4) "I have one female, she is a rare little thing. She is white, tan and SABLE instead of black. Some also call this chocolate. This is a very rare," I have never heard of this at all. There are 4 colors of Cavaliers: Blenheim, Tri-Color, Black and Tan, and Ruby. Even if this is true which she "researched", a reputable breeder would know about the breed. But since this is "rare" she is charging more.
5) "I am attaching pictures of all, please pass this along to anyone you know who may be looking for the perfect family pet this summer!" This is one thing I see, "perfect Christmas present"...etc. Reputable breeders would not advertise as being a present, good for the summer, etc. They would want to make sure that their puppies are going to a good home and actually want to make sure that you are right for them. They would not consider (even in rescue) it a good idea to get one as a present.
Last weekend, another "breeder" that was on the email list sent out email about having puppies. I heard she came to the meet-up at the park with puppies and was trying to sell them.
All the emails and information I sent about Cavalier Health, went to the same people but did this matter? They wanted to make money. She even advertised she had an older boy just turned 2 that has been a perfect stud dog. So let me sell a cavalier that was bred too young to another to use to "make money". No reputable breeder would do this. I would not even call this person a breeder. They are a damage to the breed. They may have one litter a year to make money, but know nothing about the breed or health. Even if they do, they choose to ignore it.
You don't know the history, if the breeder did any health testing, how they were raised, if they are registered, but you do know that the puppy is just too cute and all that does not matter. Then reality hits and the puppy may develop a health problem, has temperment issues, etc. but can you call the breeder for health? You didn't care about all that information, all you looked at was the adorable puppy.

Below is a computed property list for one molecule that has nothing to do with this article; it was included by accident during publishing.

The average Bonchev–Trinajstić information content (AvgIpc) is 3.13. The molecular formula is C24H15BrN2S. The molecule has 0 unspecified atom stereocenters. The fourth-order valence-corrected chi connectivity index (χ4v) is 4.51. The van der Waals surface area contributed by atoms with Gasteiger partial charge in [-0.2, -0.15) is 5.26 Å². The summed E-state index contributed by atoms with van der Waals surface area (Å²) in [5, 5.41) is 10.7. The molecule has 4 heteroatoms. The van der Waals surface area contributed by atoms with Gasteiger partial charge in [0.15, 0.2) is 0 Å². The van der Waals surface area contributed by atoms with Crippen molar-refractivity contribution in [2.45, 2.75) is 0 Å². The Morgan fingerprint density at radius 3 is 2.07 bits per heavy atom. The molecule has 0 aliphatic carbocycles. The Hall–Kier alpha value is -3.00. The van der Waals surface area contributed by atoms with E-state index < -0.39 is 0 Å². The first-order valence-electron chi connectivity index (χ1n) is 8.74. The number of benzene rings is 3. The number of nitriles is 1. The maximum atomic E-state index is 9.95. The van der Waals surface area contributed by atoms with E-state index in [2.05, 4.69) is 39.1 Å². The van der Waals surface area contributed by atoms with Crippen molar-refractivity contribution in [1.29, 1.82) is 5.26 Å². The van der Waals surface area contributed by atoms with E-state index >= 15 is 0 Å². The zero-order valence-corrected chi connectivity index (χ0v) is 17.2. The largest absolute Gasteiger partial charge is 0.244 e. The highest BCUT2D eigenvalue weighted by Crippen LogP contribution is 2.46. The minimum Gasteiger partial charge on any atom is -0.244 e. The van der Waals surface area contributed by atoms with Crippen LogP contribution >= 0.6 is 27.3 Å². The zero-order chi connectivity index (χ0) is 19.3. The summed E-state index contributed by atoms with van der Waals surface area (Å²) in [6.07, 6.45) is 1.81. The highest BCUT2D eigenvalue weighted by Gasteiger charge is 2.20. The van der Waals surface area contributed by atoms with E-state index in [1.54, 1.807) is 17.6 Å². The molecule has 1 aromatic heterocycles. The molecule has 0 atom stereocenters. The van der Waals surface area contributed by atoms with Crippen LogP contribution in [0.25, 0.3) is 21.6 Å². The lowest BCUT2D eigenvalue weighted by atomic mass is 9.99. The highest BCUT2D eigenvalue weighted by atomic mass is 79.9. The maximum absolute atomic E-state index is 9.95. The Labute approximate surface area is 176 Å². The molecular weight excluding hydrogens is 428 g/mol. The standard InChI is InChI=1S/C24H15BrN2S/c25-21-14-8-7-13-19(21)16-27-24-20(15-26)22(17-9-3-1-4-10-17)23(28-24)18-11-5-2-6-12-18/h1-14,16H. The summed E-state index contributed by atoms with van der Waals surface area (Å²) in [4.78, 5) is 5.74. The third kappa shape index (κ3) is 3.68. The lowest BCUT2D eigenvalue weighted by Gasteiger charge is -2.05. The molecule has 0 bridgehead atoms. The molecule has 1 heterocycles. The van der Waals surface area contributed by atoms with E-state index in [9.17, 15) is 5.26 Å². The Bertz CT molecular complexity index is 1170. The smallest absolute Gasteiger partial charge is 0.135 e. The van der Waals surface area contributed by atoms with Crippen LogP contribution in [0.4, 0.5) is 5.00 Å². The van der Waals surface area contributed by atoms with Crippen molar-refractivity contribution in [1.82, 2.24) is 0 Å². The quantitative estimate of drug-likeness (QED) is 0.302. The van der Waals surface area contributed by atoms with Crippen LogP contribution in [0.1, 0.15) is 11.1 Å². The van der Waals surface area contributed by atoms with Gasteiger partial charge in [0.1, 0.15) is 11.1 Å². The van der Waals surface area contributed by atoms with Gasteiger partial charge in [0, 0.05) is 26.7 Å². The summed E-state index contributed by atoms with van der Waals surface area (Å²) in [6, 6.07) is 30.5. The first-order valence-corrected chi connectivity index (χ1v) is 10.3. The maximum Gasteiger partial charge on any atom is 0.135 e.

In Mary Beth Squirells post Embee Cavaliers: Buying a Cavalier King Charles Spaniel Puppy: she sums up what I have been thinking:
"People buying cavalier puppies are just as responsible for this breeds welfare as those breeding them. If you are not purchasing Cavaliers from responsible breeders you are not doing your part to protect and help this breed."
I highly suggest reading her blog because it has several good health links, information, with some fun pictures and posts mixed in. She is a breeder that is doing what she can to help the health of the breed. She has organized scan days for help with CM/SM research and had MRI scans for her Cavaliers. Check out her post about Breeding and MRI's in Canada. Did you know that she also SHOWS her Cavaliers. Reputable breeders show Cavaliers in some aspect, confirmation, agility, obedience, etc. so they can compare to others. They are involved. Roycroft Cavalier Information Center has a lot of information on selecting a reputable breeder.
If you love the Cavalier King Charles Spaniel breed, then do your research and make sure that you are part of the SOLUTION and not adding to the PROBLEM.
Ella was diagnosed with Syringomyelia and taught me more in her short life about how to live life to the fullest, love with all your heart, and learn from each other.